AnkurTank AnkurTank - 2 months ago 9
C Question

How to make scanf to read more than 4095 characters given as input?

We have test application in c which takes input using

scanf
in string format and that string it uses for further processing.

So far everything was working fine, however lately we have condition where need to input more than 4100 bytes and
scanf
needs to read them however
scanf
doesn't read more than 4095 from
stdin
.
Simplest form of problematic code is as follows,

#include <stdio.h>
#include <string.h>

int main()
{
char input_array[5000];
int len;
printf("Enter key: ");
scanf("%s",input_array);
len = strlen(input_array);

printf("Message: %s\n",input_array);
printf("Message Len: %d\n",len);
return 0;
}


I think this is happening because
scanf
can max read two lines and one line size is 2k.(Correct me if I am wrong).

Now this code works if we read characters from file but that way we need to change other test code also :(

Currently we are copying and pasting 4200 characters on terminal to give input to
scanf
.

Now my questions are,

Is there a way to instruct
scanf
to read more than 2 line?

Is there any other function which we can use which doesn't have this limitation ?

Answer

It is because your terminal inputs are buffered in the I/O queue of the kernel.

Input and output queues of a terminal device implement a form of buffering within the kernel independent of the buffering implemented by I/O streams.

The terminal input queue is also sometimes referred to as its typeahead buffer. It holds the characters that have been received from the terminal but not yet read by any process.

The size of the input queue is described by the MAX_INPUT and _POSIX_MAX_INPUT parameters;

By default, your terminal is in Canonical mode.

In canonical mode, all input stays in the queue until a newline character is received, so the terminal input queue can fill up when you type a very long line.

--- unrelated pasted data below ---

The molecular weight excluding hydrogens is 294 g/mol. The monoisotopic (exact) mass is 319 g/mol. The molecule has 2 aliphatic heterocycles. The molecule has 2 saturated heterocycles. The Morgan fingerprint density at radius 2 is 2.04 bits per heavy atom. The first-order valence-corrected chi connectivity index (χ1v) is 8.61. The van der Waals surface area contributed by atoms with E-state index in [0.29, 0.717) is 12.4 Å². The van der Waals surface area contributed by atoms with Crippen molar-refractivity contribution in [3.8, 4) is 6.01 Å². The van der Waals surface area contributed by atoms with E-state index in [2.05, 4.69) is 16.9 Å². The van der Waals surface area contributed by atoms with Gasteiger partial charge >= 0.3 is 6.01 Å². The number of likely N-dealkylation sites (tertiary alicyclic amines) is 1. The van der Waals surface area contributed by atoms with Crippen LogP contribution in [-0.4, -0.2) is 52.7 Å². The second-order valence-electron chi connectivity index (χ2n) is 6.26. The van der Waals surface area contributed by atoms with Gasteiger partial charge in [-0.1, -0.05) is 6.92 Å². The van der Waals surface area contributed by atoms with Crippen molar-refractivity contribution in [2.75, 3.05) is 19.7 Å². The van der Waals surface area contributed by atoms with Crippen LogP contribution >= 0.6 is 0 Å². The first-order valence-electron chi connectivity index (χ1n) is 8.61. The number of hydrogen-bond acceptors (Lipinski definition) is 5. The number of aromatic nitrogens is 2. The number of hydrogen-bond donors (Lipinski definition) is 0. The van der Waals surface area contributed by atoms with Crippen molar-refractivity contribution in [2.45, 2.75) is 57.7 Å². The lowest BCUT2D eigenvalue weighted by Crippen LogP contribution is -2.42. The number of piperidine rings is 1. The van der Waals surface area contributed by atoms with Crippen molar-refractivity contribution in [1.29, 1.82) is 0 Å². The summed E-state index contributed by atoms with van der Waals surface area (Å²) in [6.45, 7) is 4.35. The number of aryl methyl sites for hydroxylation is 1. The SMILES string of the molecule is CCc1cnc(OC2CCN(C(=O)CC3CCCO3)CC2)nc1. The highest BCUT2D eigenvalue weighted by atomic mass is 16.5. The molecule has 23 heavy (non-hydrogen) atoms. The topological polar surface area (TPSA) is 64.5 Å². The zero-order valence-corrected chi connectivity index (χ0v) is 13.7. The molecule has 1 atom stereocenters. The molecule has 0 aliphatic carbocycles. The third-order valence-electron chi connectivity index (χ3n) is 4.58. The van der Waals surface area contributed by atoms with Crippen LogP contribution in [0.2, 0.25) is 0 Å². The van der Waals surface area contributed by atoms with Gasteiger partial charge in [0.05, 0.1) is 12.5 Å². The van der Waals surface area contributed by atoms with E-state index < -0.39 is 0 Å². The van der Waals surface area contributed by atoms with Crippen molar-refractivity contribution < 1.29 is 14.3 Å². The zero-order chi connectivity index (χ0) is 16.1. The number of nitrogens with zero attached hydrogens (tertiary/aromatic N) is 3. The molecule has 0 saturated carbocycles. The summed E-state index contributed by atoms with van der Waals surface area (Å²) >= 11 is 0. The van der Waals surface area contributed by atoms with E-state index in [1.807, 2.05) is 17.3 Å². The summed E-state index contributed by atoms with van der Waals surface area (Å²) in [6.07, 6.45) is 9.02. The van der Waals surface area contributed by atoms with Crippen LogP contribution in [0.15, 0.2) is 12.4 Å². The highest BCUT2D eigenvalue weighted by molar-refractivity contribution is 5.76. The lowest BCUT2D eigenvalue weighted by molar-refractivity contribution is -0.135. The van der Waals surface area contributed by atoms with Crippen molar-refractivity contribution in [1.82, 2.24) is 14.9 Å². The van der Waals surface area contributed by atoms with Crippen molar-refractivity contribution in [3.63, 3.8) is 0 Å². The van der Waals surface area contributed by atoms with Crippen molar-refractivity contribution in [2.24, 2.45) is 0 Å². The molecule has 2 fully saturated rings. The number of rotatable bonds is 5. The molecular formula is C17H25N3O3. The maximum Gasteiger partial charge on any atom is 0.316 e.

Now to answer your questions:

Is there a way to instruct scanf to read more than 2 line?

That 2 line concept is wrong. Anyways, you can't instruct scanf to read more than 4096 bytes if the maximum size of I/O queue of the terminal is set to 4096 bytes.

Is there any other function which we can use which doesn't have this limitation ?

No you can't even with any other function. It's not a limitation of scanf.


EDIT: Found a rather standard way of doing it

We can change the input mode of terminal from canonical mode to non-canonical mode.

To change the input mode we have to use low level terminal interface.

We can do the task as follows:

#include <stdio.h>
#include <string.h>
#include <termios.h> 
#include <unistd.h>

int clear_icanon(void)
{
  struct termios settings;
  int result;
  result = tcgetattr (STDIN_FILENO, &settings);
  if (result < 0)
    {
      perror ("error in tcgetattr");
      return 0;
    }

  settings.c_lflag &= ~ICANON;

  result = tcsetattr (STDIN_FILENO, TCSANOW, &settings);
  if (result < 0)
    {
      perror ("error in tcsetattr");
      return 0;
   }
  return 1;
}

int main()
{
    clear_icanon(); // Changes the input mode of terminal from canonical mode to non canonical mode.

    char input_array[5000];
    int len;
    printf("Enter key: ");
    scanf("%s",input_array);
    len = strlen(input_array);

    printf("Message: %s\n",input_array);
    printf("Message Len: %d\n",len);
    return 0;
}

In case you want to know how to do it from terminal

$ stty -icanon (changes the input mode to non-canonical)
$ stty icanon (changes it back to canonical)

Earlier answer was: (This technique is older)

I don't know whether it is the best way or not, but It can be done by changing the terminal mode from cooked (default) to cbreak or to raw mode.

When the terminal is in cbreak mode, It works with single characters at a time, rather than forcing a wait for a whole line and then feeding the line in all at once.

either you can use stty cbreak in terminal before executing the program.

or

To use cbreak mode programatically

First install the curses package by running

$ sudo apt-get install libncurses5-dev

Next edit the program as follows:

#include <stdio.h>
#include <string.h>
#include <curses.h> 

int main()
{
    initscr(); //start curses mode      
    cbreak(); //change the terminal mode to cbreak. Can also use raw();
    endwin(); //end curses mode

    char input_array[5000];
    int len;
    printf("Enter key:");
    scanf("%s",input_array);
    len = strlen(input_array);

    printf("Message:%s\n",input_array);
    printf("Message Len:%d\n",len);
    return 0;
}

Now compile with the -lcurses option

$ gcc 1.c -lcurses